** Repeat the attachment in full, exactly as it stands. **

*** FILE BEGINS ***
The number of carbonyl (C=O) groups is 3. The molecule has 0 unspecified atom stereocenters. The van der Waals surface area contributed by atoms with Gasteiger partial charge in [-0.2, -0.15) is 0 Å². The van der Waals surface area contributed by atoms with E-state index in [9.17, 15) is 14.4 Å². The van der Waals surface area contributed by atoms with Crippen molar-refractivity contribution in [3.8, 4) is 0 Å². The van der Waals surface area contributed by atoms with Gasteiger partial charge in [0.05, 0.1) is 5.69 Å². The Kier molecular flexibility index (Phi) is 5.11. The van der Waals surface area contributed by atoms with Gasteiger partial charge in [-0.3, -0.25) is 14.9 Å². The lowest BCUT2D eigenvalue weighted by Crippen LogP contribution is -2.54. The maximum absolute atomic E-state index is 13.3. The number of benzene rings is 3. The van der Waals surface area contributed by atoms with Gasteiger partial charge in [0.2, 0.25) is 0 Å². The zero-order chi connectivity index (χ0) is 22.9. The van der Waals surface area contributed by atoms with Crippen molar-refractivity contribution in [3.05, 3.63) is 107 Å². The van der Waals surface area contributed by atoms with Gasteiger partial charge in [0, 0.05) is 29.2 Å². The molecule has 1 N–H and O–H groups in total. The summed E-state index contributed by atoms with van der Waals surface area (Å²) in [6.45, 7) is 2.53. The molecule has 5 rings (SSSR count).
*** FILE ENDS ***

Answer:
The number of carbonyl (C=O) groups is 3. The molecule has 0 unspecified atom stereocenters. The van der Waals surface area contributed by atoms with Gasteiger partial charge in [-0.2, -0.15) is 0 Å². The van der Waals surface area contributed by atoms with E-state index in [9.17, 15) is 14.4 Å². The van der Waals surface area contributed by atoms with Crippen molar-refractivity contribution in [3.8, 4) is 0 Å². The van der Waals surface area contributed by atoms with Gasteiger partial charge in [0.05, 0.1) is 5.69 Å². The Kier molecular flexibility index (Phi) is 5.11. The van der Waals surface area contributed by atoms with Gasteiger partial charge in [-0.3, -0.25) is 14.9 Å². The lowest BCUT2D eigenvalue weighted by Crippen LogP contribution is -2.54. The maximum absolute atomic E-state index is 13.3. The number of benzene rings is 3. The van der Waals surface area contributed by atoms with Gasteiger partial charge in [0.2, 0.25) is 0 Å². The zero-order chi connectivity index (χ0) is 22.9. The van der Waals surface area contributed by atoms with Crippen molar-refractivity contribution in [3.05, 3.63) is 107 Å². The van der Waals surface area contributed by atoms with Gasteiger partial charge in [0, 0.05) is 29.2 Å². The molecule has 1 N–H and O–H groups in total. The summed E-state index contributed by atoms with van der Waals surface area (Å²) in [6.45, 7) is 2.53. The molecule has 5 rings (SSSR count).